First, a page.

The technological challenges for WVSSII are not trivial. The range of moisture conditions the sensor will operate within be greater than 35,000 ppmv in in the high humidities of Miami to less than 50 ppmv in the cold and dry environment of the upper troposphere (13 km AGL). Additionally, the WVSSII laser will experience the full range of moisture conditions over short time increments of less than 90 minutes, while also operating in a large range in ambient thermal conditions from +35C on the runway to -60C at aircraft cruise level during this time period. This range of thermal conditions pose a significant technical hurdle for TDL sensors.
The WVSSII, flying on United Parcel Service (UPS) aircraft since 2005, had a significant design upgrade in 2008 by SpectraSensors, Inc', to address minimize the sensitivity of the WVSSII to the atmospheric thermal conditions described above while providing accurate moisture observations. This re-engineering activity was initiated through a contract funded by NOAA's National Weather Service (NWS), with ARINC, Inc, serving as contractor lead. The goal of this contract will be to install 56 WVSSII updated sensors on 31 Southwest Airlines B-737 aircraft and 25 UPS B-757 aircraft resulting in a capacity to gather over 600 atmospheric soundings per day which include temperature, moisture, and wind parameters, three times more data gathered than the current U.S. radiosonde daily sounding capability.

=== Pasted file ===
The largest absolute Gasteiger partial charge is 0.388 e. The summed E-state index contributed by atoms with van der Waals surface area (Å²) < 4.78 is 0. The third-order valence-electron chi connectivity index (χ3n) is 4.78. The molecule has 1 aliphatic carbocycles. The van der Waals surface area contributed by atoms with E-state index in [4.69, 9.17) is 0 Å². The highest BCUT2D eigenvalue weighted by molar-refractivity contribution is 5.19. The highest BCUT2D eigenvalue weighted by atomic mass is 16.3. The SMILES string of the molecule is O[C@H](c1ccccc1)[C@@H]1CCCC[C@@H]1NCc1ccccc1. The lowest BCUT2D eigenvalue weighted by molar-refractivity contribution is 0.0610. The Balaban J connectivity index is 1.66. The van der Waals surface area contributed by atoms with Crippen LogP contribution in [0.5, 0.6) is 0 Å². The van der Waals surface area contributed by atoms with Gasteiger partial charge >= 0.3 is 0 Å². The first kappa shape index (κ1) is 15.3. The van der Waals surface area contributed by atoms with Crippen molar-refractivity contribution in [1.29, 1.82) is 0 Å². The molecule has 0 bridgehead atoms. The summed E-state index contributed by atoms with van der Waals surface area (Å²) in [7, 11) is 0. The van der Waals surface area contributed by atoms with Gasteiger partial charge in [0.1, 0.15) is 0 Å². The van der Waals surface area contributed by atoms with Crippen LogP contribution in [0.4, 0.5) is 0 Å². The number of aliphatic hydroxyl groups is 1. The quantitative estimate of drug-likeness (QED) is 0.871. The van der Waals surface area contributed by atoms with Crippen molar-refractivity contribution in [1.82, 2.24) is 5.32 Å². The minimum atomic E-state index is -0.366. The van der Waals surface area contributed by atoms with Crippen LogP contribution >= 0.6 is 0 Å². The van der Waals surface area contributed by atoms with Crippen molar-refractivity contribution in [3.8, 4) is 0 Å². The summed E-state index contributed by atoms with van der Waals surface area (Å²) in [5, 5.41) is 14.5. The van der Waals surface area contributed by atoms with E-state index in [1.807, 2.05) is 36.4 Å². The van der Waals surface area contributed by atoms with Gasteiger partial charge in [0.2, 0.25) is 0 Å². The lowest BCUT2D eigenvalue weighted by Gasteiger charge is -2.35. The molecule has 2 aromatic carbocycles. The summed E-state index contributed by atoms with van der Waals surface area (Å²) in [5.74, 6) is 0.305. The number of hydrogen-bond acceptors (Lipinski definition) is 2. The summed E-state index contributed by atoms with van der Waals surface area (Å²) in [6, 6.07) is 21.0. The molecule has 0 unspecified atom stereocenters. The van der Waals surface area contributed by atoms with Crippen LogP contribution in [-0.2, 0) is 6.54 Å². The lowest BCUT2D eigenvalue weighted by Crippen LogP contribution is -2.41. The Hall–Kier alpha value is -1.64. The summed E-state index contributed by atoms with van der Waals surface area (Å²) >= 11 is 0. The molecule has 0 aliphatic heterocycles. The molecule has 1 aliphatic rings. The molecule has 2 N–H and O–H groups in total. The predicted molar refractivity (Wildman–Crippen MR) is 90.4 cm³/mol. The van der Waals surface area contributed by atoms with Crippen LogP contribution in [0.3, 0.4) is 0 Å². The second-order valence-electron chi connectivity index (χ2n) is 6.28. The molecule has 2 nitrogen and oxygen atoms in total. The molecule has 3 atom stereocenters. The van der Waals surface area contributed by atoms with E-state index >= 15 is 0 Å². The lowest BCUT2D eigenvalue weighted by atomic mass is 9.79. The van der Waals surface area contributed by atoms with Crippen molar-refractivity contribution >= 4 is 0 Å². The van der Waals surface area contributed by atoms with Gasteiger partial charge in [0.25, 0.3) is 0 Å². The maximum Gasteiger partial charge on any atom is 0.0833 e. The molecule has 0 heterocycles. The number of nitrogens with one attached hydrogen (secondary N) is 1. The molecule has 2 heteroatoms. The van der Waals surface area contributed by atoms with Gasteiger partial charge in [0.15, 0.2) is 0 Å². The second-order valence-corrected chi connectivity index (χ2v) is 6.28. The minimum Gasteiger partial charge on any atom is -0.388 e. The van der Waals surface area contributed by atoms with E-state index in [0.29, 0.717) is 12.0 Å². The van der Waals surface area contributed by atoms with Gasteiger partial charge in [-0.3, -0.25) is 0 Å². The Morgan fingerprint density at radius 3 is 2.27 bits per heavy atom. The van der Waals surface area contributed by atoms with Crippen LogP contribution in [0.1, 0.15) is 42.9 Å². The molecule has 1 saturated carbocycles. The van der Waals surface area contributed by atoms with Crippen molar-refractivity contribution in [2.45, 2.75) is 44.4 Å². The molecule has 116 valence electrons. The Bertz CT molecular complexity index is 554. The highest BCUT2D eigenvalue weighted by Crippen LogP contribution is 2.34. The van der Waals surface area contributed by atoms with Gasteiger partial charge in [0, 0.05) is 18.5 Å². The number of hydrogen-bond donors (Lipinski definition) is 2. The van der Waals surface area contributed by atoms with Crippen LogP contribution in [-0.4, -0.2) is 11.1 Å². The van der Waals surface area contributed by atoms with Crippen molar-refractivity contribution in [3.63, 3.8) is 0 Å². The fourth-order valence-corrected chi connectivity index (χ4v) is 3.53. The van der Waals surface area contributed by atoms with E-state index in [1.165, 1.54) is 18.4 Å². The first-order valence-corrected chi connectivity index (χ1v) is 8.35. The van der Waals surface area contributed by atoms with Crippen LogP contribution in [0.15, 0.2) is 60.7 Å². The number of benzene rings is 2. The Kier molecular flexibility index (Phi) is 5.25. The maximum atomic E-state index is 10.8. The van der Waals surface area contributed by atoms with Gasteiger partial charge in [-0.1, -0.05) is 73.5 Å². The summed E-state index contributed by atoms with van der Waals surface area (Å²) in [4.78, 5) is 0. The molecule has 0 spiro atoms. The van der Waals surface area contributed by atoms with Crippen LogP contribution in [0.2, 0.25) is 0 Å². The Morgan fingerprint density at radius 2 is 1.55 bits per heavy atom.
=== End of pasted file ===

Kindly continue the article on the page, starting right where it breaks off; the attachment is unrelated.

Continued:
The focus of this paper is to describe the testing and validation of sensor performance associated with deployment of the re-engineered WVSSII sensor. Description of testing and validation will include the following:
1. SpectraSensors, Inc, (SSI) factory re-design and production testing
2. Independent chamber tests between WVSSII and reference sensors at the NWS Sterling Upper Air Test Facility and at the Deutscher Wetterdienst (DWD).
3. Field assessment comparisons of WVSSII observations from commercial aircraft with co-incident radiosonde soundings generated by Cooperative Institute for Meteorological Satellite Studies (CIMSS)
4. Collection of co-incident observations gathered from NOAA research aircraft flying WVSSII and reference sensors.
Finally, this paper will summarize preliminary results of available tests and provide an outline of next steps needed for the WVSSII sensor to become an integral component of NOAA's Integrated Upper-Air Observing Systems.
Supplementary URL: http://amdar.noaa.gov